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After 66 years, the leaders of China and Taiwan are planning to meet.
Chinese President Xi Jinping and his Taiwanese counterpart, Ma Ying-jeou, will meet (and dine) in Singapore on Saturday. It’ll be the first time leaders from the two countries will meet since the Chinese Communist revolution of 1949.
The People’s Republic of China was founded in 1949, after the Chinese Communist Party overthrew the government, which at that point had been run by the Chinese Nationalist Party for about two decades, The Economist writes.
As a result, the nationalists fled to Taiwan, an island roughly 100 miles from the China’s mainland. Today, relations between Taiwan and China are still fraught. Technically, a civil war between the two sides never ended and Beijing’s government doesn’t recognize Taiwan’s government in Taipei.
The leaders will address each other by “mister” rather than “president.” Since China thinks of Taiwan as a renegade province, this arrangement gives the two leaders “equal status,” the Associated Press writes.
The meeting is a symbolic move and will likely focus on improving the relationship between the two countries, but “no agreements were envisioned,” the New York Times writes.
“The meeting with Mr. Ma fits with the bold style of Mr. Xi, who has shown that he likes to take more risks in foreign policy than his predecessors,” the Times writes.
WE’RE KEEPING AN EYE ON
Romania’s prime minister said his government is resigning, following protests over a deadly nightclub fire.
Prime Minister Victor Ponta’s announcement comes a day after roughly 20,000 people took to the streets to protest a nightclub fire that killed 32 people and injured 180 people last week, BuzzFeed News’ Francis Whittaker writes.
The fire broke out on Friday, after fireworks were set off in a nightclub in the country’s capital city of Bucharest. A stampede followed the fire, as the crowd tried to get out of the club through the only available, one-door exit. The three owners of the nightclub were arrested, BBC News writes.
Protesters called for the resignation of Ponta as well as other senior government officials, and complained of “government corruption and poor safety supervision,” BBC News writes.
“I am obliged to take note of the legitimate grievances which exist in society,” Ponta said in a statement. “I hope handing in my and my government’s mandate will satisfy the demands of protesters.”
And a little extra.
Some 130 people are still hospitalized. Dozens of them are in serious or critical condition, the AP reports.
DID YOU HEAR ABOUT THIS?
Ahmad Chalabi, the man who gave us ISIS, died yesterday.
Without him, “the United States probably would not have invaded Iraq in 2003. If not for the Iraq War, as a senior CIA official flatly told BuzzFeed News earlier this year, there would be no ISIS,” BuzzFeed News’ Aram Roston writes. Chalabi died of heart failure. He was 71.
After the terrorist attacks on Sept. 11, 2001, Chalabi — a failed Iraqi banker accused of international financial fraud in the 1980s — and his followers launched a campaign to tie the al-Qaeda attacks to former Iraqi President Saddam Hussein. They soon began “telling prominent reporters that Saddam still harbored weapons of mass destruction,” Roston writes.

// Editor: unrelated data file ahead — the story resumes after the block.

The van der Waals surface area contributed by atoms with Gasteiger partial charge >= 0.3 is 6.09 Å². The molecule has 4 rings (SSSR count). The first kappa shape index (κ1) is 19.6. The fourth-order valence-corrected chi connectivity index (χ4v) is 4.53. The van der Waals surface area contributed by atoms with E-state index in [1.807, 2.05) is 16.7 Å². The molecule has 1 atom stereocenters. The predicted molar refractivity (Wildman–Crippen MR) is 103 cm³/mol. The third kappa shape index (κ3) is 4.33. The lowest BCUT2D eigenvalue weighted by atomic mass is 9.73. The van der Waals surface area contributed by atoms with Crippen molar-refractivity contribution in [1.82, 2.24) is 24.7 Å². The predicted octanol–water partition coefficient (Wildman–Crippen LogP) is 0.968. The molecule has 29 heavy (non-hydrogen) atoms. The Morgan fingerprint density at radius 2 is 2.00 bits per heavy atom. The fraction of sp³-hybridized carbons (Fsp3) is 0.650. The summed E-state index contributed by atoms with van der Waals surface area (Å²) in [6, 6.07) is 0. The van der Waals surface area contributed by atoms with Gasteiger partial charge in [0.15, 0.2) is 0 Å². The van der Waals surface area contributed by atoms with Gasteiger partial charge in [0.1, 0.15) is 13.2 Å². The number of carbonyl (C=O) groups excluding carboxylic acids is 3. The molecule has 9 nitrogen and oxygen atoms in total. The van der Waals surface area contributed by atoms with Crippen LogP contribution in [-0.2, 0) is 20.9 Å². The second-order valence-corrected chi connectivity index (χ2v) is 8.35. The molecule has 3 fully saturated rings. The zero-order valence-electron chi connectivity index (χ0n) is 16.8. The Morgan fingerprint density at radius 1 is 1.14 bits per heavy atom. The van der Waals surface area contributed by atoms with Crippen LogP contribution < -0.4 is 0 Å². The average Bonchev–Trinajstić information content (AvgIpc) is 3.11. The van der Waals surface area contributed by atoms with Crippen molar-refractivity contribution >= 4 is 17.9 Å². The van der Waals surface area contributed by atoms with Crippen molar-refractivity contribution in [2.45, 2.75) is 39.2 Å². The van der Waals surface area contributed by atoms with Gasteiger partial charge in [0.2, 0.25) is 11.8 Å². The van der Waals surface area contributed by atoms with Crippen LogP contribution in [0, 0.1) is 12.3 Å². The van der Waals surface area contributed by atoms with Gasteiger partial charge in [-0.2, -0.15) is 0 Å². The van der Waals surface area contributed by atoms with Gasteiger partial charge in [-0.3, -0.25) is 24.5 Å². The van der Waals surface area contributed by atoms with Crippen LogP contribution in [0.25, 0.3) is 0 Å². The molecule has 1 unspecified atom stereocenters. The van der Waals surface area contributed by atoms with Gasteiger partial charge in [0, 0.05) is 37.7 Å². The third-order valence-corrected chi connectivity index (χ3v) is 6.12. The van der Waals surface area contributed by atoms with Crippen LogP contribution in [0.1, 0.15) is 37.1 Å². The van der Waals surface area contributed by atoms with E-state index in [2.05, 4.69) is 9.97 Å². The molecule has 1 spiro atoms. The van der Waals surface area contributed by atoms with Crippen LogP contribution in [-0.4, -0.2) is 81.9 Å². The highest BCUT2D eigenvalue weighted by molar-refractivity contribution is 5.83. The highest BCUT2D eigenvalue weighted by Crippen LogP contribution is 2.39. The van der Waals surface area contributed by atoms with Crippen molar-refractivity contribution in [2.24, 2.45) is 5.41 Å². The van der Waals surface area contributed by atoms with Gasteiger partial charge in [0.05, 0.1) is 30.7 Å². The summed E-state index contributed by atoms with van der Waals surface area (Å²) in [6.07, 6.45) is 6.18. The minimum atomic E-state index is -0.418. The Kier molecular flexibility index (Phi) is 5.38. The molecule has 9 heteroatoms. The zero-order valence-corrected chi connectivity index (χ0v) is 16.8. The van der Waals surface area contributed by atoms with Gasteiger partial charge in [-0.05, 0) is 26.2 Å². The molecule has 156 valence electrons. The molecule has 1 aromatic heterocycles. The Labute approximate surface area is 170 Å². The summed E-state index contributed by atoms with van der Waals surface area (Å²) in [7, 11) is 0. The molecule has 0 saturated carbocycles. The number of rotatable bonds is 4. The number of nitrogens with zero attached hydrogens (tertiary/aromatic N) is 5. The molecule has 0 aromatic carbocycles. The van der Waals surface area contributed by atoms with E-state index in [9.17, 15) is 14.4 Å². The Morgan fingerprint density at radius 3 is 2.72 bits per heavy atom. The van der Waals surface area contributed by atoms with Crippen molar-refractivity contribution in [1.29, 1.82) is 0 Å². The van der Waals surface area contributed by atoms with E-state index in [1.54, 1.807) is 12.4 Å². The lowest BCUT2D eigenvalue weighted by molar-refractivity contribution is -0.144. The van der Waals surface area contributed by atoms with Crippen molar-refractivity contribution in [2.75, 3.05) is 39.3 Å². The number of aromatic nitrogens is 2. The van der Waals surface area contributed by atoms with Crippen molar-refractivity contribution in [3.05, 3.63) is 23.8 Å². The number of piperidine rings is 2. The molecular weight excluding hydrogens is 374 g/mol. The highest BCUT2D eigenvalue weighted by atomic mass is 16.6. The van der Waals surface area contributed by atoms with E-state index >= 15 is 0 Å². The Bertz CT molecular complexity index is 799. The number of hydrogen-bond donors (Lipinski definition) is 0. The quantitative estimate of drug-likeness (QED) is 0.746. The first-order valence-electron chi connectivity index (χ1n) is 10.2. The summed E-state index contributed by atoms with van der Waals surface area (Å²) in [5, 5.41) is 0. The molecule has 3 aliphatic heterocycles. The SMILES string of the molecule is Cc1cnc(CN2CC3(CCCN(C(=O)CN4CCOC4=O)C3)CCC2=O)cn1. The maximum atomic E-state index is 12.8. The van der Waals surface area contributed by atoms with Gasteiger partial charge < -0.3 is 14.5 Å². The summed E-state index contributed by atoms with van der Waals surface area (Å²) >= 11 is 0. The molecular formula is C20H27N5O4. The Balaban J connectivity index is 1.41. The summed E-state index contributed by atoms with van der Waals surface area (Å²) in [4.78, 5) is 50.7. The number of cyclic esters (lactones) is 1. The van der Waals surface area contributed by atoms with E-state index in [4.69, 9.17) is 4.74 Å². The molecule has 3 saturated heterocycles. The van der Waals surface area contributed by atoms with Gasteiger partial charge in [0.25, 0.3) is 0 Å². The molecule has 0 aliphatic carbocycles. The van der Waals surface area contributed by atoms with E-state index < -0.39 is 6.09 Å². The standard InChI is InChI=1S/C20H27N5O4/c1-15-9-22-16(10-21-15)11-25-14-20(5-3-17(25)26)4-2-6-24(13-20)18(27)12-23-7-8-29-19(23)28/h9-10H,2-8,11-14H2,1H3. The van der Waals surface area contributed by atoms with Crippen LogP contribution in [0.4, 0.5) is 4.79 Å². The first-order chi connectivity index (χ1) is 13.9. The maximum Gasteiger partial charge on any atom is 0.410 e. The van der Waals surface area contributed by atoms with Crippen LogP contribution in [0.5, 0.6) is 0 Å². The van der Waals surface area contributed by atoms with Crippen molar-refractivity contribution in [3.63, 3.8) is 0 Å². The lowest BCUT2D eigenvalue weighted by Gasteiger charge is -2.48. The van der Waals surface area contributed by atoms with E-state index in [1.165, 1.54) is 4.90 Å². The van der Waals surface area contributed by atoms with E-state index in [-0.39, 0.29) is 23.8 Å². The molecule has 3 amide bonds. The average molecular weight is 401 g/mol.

“He will go down in history as the man who, with bogus intelligence, pushed America into a terrible war,” The New Yorker writes.
Quick things to know:
U.S. Election Day 2015: Salt Lake City appears to have elected its first openly gay mayor. (BuzzFeed News) Ohio voters rejected a ballot initiative that would have legalized marijuana for both recreational and medical use. (BuzzFeed News) And in Houston, voters repealed a hotly contested LGBT nondiscrimination law. The result is a loss for LGBT rights groups. (BuzzFeed News)
At least 41 people were killed after a cargo plane crashed near the Juba International Airport in South Sudan, reports say. (The Guardian)
The president of the Maldives has declared a state of emergency ahead of a major anti-government rally. (BBC News)
Mexico’s Supreme Court is about to decide if access to weed is a constitutional right. (BuzzFeed News)
Justin Trudeau will be sworn in today as Canada’s new prime minister. (CBC News)
Volkswagen says 800,000 vehicles have “unexplained” emissions problems. This finding could turn into a $2.2 billion crisis. (BuzzFeed News)
Tropical Cyclone Chapala –– the equivalent of a Category 1 hurricane in strength –– made landfall in Yemen’s fifth-largest city on Tuesday. (BuzzFeed News)
The UK government will require internet companies to store websites people visit for a year under a proposed surveillance law. (BBC News)
Robin Williams’ widow says the late actor was suffering from a debilitating brain disorder and was rapidly deteriorating when he killed himself in 2014. (BuzzFeed News)
Former Daily Show host Jon Stewart signed a four-year contract with HBO to start producing short-form digital content, as well as other possible films and TV shows. (BuzzFeed News)
Gmail wants to answer your email for you. Soon it will scan your emails and craft what it thinks is the perfect reply. (BuzzFeed News)
If you want the latest news and stories, download the BuzzFeed News app for iOS and Android.
Remember Shiba-san, the loyal shiba inu dog who “worked” at a tobacco store in Tokyo? After many years of dutiful service, the tobacco shop closed and Shiba-san officially retired on Oct. 30, BuzzFeed’s Chelsea Marshall writes. He inspired us with his work ethic, his ever-friendly demeanor, and has moved us with his poise. Greeting hundreds of visitors a week must have been pretty tiring, so enjoy your retirement, Shiba-san, you’ve earned it!
This letter was edited and brought to you by Claire Moses and Brianne O’Brien. You can always reach us here.